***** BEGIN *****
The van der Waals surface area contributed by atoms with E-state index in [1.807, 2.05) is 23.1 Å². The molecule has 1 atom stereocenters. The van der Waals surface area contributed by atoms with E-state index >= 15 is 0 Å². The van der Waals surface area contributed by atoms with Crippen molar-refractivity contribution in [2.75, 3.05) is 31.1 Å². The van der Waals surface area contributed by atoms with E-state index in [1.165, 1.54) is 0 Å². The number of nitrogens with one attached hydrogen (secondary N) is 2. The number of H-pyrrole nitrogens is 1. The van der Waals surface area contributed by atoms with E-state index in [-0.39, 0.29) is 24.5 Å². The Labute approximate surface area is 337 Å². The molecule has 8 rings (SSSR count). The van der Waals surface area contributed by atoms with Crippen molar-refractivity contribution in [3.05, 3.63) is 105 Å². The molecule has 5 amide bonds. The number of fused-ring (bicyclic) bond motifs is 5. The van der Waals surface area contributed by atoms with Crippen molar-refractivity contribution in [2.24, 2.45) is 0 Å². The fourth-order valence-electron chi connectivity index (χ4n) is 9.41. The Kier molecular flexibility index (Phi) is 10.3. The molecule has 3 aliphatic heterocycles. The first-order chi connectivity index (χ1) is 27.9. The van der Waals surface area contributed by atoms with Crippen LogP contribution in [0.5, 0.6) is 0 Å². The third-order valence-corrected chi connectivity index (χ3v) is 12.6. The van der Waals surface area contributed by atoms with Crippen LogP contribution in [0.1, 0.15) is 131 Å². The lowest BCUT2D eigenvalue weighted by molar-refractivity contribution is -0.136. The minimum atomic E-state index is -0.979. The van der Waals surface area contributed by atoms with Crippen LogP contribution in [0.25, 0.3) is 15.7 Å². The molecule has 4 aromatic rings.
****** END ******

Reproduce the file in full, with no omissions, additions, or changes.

The van der Waals surface area contributed by atoms with E-state index in [1.807, 2.05) is 23.1 Å². The molecule has 1 atom stereocenters. The van der Waals surface area contributed by atoms with E-state index >= 15 is 0 Å². The van der Waals surface area contributed by atoms with Crippen molar-refractivity contribution in [2.75, 3.05) is 31.1 Å². The van der Waals surface area contributed by atoms with E-state index in [1.165, 1.54) is 0 Å². The number of nitrogens with one attached hydrogen (secondary N) is 2. The number of H-pyrrole nitrogens is 1. The van der Waals surface area contributed by atoms with E-state index in [-0.39, 0.29) is 24.5 Å². The Labute approximate surface area is 337 Å². The molecule has 8 rings (SSSR count). The van der Waals surface area contributed by atoms with Crippen molar-refractivity contribution in [3.05, 3.63) is 105 Å². The molecule has 5 amide bonds. The number of fused-ring (bicyclic) bond motifs is 5. The van der Waals surface area contributed by atoms with Crippen molar-refractivity contribution in [2.24, 2.45) is 0 Å². The fourth-order valence-electron chi connectivity index (χ4n) is 9.41. The Kier molecular flexibility index (Phi) is 10.3. The molecule has 3 aliphatic heterocycles. The first-order chi connectivity index (χ1) is 27.9. The van der Waals surface area contributed by atoms with Crippen LogP contribution in [0.5, 0.6) is 0 Å². The third-order valence-corrected chi connectivity index (χ3v) is 12.6. The van der Waals surface area contributed by atoms with Crippen LogP contribution in [0.1, 0.15) is 131 Å². The lowest BCUT2D eigenvalue weighted by molar-refractivity contribution is -0.136. The minimum atomic E-state index is -0.979. The van der Waals surface area contributed by atoms with Crippen LogP contribution in [0.25, 0.3) is 15.7 Å². The molecule has 4 aromatic rings.